One of these reasons clearly stands out: Side missions. I really don’t remember when was the last time I enjoyed side missions this much in a Ubisoft game. Often embedded with some nice humour, often crazy, always handcrafted. Side missions in Far Cry 5 will be the things you’ll spend the most time on during your gameplay. I am happy to say that you will do so not because you are 100% required but, instead, because you will actually enjoy them. As a side note, it should be also stated that the way you get these quests is actually quite great too. By creating a natural and organic flow throughout the game, Ubisoft cleverly eliminates the boring task-list discipline most other games have. As a matter of fact, I believe this particular detail might turn out to be Ubisoft’s next most recycled asset and for a good reason too. No complaints here about that.
The main story, on the other hand, is alright. While not great, it achieves the high standards of psychological violence and terror that gamers are used to in Far Cry games with well scripted dialogues/monologues and well crafted, insane villains. I personally would have preferred a little more intrigue and a little more thrill but it is not bad at all.
I didn’t pay much attention to the Far Cry Arcade or co-op gameplay because I am not a fan of the multiplayer very much but the game certainly is receiving praises in that aspect too. So if that’s your cup of tea, I believe you won’t be disappointed.
Finally, something has to be said about the visuals because they are simply gorgeous. Yes, the Dunia Engine is getting a bit out-of-date but this doesn’t stop it at all from creating beautiful sceneries with high fidelity. Even more impressive, the game is unbelievably optimised. I was able to play it in 4K and maxed out settings with about 50 FPS on a GTX1080. This optimisation sometimes shows through LOD but it never really bothered me.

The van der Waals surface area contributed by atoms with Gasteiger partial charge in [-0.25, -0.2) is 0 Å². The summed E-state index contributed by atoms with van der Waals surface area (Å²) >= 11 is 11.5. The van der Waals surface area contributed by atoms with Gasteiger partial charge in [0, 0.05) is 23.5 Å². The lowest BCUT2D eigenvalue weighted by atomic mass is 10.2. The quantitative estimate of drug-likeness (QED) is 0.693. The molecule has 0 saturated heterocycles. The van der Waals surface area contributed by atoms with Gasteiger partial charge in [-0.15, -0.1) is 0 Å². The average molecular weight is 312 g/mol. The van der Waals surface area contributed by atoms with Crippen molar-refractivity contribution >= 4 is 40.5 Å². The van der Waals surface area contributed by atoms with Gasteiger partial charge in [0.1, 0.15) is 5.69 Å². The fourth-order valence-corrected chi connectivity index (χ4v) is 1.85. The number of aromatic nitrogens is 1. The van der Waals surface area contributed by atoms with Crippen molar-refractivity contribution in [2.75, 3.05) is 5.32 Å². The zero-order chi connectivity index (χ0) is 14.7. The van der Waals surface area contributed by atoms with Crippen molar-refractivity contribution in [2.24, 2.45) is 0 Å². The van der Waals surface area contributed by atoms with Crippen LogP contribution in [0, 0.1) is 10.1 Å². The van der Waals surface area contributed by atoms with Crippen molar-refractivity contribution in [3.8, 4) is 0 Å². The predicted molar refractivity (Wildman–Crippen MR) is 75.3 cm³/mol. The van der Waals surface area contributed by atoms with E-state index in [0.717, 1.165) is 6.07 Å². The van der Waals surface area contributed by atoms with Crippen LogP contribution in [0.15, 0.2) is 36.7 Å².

The only negative opinion I have about the game worth mentioning would definitely fall under the “spoilers” category so for now, I will keep it to myself. However this small part is completely subjective and it doesn’t define the game’s quality in a great sense anyway. Apart from that, I guess the main quest could have been better interwoven into the general scheme of gameplay because running around with side quests sometimes takes the weight of what is really happening out from focus but this doesn’t lead to much negativity at the end.
In conclusion, Far Cry 5 delivers at least 40-50 hours of very fun gameplay with interesting side quests, main quest and locations while perfectly balancing everything from action to simple interactions. The game never loses its speed and ends before getting boring without defaulting to repetition like some of the previous titles. It is definitely not an instant classic but it is a great improvement and a fairly good, very enjoyable game which is on its own cause for hope regarding the future games we can expect from Ubisoft.